also require her to become educated as a nurse. Direct-entry midwives learn midwifery through self-study, apprenticeship,
a midwifery school, or a college- or university-based program distinct from the discipline of nursing. A direct-entry
midwife is trained to provide the Midwives Model of Care to healthy women and newborns throughout the childbearing cycle primarily in out-of-hospital settings.
Under the umbrella of "direct-entry midwife" are several types of midwives:
- A Licensed Midwife (LM) is a midwife who
is licensed to practice in Washington. Currently, licensure for direct-entry midwives is available in 24 states, including Oregon and Washington.
- A Certified
Professional Midwife (CPM) is a knowledgeable, skilled and professional independent midwifery practitioner who has met
the standards for certification set by the North American Registry of Midwives (NARM) and is qualified to provide the midwives model of care. The CPM is the only international credential that requires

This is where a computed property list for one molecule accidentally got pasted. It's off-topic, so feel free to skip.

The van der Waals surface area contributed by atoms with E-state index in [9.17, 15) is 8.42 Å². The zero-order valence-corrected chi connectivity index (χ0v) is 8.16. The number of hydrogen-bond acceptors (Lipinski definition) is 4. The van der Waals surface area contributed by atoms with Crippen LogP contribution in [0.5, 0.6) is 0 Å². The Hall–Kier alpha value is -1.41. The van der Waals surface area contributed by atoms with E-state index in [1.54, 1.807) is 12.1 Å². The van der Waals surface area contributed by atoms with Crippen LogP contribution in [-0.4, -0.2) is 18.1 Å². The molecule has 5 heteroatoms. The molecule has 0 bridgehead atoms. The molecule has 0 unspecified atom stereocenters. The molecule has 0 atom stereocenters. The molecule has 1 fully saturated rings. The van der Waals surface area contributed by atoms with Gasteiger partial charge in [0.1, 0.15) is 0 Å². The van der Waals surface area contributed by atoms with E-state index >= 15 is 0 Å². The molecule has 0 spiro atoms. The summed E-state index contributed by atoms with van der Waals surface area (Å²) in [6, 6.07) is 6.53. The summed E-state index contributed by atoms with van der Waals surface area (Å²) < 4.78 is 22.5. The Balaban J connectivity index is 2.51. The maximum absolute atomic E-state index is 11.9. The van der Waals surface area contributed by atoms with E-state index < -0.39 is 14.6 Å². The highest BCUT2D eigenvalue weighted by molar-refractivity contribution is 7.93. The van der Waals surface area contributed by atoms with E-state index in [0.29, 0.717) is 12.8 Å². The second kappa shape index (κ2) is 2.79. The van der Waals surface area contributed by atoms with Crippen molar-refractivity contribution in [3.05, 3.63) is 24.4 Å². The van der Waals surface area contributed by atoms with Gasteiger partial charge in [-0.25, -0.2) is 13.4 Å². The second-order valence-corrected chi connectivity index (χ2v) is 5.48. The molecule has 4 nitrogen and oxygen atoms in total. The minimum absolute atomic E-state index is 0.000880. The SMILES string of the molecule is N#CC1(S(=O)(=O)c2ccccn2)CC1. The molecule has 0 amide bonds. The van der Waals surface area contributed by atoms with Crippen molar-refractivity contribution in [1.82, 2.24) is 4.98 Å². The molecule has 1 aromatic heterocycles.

knowledge about and experience in out-of-hospital settings.
- The term "Lay Midwife" has been used to designate an uncertified or unlicensed midwife who
was educated through informal routes such as self-study or apprenticeship rather than through a formal program. This term
does not necessarily mean a low level of education, just that the midwife either chose not to become certified or licensed,
or there was no certification available for her type of education (as was the fact before the Certified Professional Midwife